Talk:Unix directory structure

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 Definition A convention of the organization of the directory structure in Unix-like operating systems. [d] [e]
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 Workgroup category Computers [Categories OK]
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urandom and random

Are Unix and Linux different in this case? My man page says the following:

 When  read,  the  /dev/random  device  will only return random bytes 
 within the estimated number of bits of   noise in the entropy pool.  /dev/random
 should be suitable for uses that need very high quality randomness such as one-time 
 pad or key generation.  When the entropy pool is  empty,  reads
 from /dev/random will block until additional environmental noise is gathered.
 A  read from the /dev/urandom device will not block waiting for more entropy.
 As a result, if there is not sufficient entropy in the entropy pool,
 the returned values are theoretically vulnerable to a cryptographic 
 attack on the algorithms used by the driver.  Knowledge of how to  do  this  is
 not  available  in  the current non-classified literature, but it is 
 theoretically possible that such an attack may exist.  If this is a concern in
 your application, use /dev/random instead.

--Alexander Wiebel 10:30, 7 February 2008 (CST)

I SSH'd into the Solaris 10 box we have at work, and here's its man page on urandom ('man urandom'):

DESCRIPTION
     The /dev/random and /dev/urandom  files  are  special  files
     that  are  a source for random bytes generated by the kernel
     random  number  generator  device.   The   /dev/random   and
     /dev/urandom  files  are suitable for applications requiring
     high quality random numbers for cryptographic purposes.

     The generator device produces random numbers from  data  and
     devices available to the kernel and estimates  the amount of
     randomness (or "entropy") collected from these sources.  The
     entropy  level  determines the amount of high quality random
     numbers that are produced at a given time.

     Applications retrieve random bytes by reading /dev/random or
     /dev/urandom. The /dev/random interface returns random bytes
     only when sufficient amount of entropy has  been  collected.
     If  there  is  no entropy to produce the requested number of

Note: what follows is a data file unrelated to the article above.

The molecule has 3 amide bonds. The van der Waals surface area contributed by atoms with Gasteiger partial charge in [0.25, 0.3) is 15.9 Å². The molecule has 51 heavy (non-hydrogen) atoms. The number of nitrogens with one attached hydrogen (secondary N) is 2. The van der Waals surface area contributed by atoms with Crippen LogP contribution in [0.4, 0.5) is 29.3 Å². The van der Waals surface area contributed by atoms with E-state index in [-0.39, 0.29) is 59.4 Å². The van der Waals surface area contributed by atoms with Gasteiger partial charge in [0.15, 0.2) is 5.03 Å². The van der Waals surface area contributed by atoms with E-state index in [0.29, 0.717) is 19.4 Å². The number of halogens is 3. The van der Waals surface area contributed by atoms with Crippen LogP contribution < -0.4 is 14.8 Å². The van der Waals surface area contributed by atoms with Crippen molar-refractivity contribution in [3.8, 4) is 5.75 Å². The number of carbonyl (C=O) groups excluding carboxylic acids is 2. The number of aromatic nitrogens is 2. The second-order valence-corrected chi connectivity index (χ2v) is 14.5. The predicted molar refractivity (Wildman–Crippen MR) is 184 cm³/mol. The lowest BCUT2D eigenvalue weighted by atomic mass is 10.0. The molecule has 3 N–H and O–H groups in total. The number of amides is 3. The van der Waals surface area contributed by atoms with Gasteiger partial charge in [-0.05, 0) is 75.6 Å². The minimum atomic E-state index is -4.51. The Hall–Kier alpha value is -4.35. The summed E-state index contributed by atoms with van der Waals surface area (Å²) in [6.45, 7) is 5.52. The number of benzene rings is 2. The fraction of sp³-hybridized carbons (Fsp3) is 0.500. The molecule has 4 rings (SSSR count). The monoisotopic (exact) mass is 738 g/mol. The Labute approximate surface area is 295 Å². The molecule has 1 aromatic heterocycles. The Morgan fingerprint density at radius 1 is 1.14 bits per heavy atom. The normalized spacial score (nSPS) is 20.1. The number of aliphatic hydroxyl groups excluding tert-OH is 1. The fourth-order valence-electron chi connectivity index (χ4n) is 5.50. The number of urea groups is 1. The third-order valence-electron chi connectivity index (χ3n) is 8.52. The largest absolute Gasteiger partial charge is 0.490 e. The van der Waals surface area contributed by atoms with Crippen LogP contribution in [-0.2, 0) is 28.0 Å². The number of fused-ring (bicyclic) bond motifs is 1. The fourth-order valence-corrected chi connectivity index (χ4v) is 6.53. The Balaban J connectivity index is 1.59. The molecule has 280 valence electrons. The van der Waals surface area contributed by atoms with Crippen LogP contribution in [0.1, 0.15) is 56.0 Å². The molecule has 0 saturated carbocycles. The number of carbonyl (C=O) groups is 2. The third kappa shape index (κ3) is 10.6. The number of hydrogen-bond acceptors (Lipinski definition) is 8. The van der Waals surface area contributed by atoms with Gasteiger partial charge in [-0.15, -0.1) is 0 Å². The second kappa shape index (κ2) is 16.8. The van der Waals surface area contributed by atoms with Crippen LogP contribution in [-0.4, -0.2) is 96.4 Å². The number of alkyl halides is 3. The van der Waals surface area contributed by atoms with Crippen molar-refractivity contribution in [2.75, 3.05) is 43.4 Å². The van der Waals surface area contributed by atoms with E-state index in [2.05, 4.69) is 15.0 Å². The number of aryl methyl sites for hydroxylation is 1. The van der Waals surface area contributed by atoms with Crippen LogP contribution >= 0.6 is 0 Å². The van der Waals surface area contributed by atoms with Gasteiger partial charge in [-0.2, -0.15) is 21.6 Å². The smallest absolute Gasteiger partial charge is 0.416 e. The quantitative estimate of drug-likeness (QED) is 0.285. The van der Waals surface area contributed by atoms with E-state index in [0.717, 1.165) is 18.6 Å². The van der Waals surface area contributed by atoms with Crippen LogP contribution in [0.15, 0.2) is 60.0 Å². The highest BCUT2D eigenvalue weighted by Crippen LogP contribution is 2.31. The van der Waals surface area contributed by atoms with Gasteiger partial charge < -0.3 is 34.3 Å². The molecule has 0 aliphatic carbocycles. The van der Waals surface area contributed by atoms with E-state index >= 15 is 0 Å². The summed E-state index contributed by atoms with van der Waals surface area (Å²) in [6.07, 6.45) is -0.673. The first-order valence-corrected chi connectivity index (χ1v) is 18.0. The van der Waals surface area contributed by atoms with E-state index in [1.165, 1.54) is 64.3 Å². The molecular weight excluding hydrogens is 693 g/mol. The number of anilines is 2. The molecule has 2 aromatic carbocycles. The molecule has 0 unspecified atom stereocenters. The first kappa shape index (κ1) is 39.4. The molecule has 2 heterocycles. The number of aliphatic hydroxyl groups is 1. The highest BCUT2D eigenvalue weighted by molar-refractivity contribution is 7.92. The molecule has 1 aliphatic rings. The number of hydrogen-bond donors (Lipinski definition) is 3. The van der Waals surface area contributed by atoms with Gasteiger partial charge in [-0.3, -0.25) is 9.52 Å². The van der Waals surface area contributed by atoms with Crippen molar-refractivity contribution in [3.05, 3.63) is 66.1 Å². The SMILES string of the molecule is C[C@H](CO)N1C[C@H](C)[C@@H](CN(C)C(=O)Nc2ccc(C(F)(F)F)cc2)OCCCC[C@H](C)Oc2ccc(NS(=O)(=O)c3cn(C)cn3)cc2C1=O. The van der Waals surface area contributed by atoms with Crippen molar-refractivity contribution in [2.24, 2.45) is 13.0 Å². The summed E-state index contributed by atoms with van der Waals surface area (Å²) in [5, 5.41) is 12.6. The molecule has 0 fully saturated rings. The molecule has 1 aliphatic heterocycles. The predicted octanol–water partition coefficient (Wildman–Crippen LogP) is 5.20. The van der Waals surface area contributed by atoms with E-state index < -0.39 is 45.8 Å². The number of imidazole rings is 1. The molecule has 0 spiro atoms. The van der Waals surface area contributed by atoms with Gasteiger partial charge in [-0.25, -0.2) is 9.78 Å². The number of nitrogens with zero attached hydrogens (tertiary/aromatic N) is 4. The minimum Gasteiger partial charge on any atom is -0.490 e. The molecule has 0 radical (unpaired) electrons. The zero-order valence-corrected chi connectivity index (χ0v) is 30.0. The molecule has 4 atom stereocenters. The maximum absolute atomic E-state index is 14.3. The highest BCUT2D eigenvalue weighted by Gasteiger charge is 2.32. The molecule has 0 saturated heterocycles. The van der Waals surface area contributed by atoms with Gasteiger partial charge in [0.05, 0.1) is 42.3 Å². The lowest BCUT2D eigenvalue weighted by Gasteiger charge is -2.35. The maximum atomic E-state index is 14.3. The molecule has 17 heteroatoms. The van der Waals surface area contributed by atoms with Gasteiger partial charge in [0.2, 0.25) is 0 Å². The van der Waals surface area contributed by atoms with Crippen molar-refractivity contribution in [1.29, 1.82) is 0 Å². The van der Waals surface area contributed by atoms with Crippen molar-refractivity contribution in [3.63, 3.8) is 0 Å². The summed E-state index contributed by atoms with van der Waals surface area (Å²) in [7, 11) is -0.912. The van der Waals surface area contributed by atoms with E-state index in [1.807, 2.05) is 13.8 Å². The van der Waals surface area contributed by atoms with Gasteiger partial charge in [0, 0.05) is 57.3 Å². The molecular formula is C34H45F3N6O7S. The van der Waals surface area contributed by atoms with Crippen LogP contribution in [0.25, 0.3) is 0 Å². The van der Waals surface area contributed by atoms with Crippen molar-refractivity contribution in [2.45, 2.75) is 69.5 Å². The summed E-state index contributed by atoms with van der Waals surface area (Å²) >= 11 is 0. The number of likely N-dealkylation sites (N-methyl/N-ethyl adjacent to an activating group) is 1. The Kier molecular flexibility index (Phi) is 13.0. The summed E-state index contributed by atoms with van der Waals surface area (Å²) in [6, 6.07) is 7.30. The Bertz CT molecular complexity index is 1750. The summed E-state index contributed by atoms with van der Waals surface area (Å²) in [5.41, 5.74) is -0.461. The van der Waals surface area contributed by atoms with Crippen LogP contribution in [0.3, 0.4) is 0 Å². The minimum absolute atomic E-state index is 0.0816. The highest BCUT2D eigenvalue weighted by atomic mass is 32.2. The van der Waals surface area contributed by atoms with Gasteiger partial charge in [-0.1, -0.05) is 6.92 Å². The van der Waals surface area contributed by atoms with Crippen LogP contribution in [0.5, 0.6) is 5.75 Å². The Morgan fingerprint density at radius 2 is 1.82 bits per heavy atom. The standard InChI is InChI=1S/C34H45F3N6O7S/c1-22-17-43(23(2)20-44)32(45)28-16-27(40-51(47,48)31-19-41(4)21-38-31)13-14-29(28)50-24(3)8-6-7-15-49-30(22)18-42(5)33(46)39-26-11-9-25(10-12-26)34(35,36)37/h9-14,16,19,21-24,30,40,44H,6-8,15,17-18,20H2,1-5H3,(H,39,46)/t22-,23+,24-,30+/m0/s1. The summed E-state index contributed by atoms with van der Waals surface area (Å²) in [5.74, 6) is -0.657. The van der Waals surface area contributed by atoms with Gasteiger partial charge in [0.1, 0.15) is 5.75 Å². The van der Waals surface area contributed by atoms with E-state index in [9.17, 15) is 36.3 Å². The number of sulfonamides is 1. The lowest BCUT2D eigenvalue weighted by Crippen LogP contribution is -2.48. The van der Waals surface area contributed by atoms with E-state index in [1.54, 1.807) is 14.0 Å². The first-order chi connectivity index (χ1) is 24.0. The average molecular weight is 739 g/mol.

bytes,  /dev/random  blocks  until  more  entropy   can   be
     obtained.  Non-blocking  I/O mode can be used to disable the
     blocking behavior. The /dev/random interface  also  supports
     poll(2). Note that using poll(2) will not increase the speed
     at which random numbers can be read.

     Bytes retrieved from /dev/random provide the highest quality
     random numbers produced by the generator, and can be used to
     generate  long  term  keys  and  other  high  value   keying
     material.

     The  /dev/urandom interface returns bytes regardless of  the
     amount  of  entropy  available.  It does not block on a read
     request due to lack of entropy. While bytes produced by  the
     /dev/urandom  interface are of lower quality than bytes pro-
     duced by /dev/random, they are nonetheless suitable for less
     demanding  and shorter term cryptographic uses such as short
     term session keys, paddings, and challenge strings.

     Data can be written to /dev/random  and  /dev/urandom.  Data
     written  to  either special file is added to the generator's
     internal state. Data that is difficult to predict  by  other
     users  may  contribute randomness to the generator state and
     help improve the quality of future generated random numbers.

- Eric M Gearhart 15:32, 6 June 2008 (CDT)


Wikipedia's /dev/random article says: "Not all operating systems implement the same semantics for /dev/random." I wasn't trying to provoke an argument on the "nitty gritty" details of urandom, but at least something should be said about entropy and computer "random number generators," in order to err on the side of caution. Right? What you think? Eric M Gearhart 15:37, 6 June 2008 (CDT)
Sure :-), I agree completely. Your manpage was a bit more informative than mine. I will correct the mistake in the article soon and would be glad if you could look over it. Alexander Wiebel 05:12, 7 June 2008 (CDT)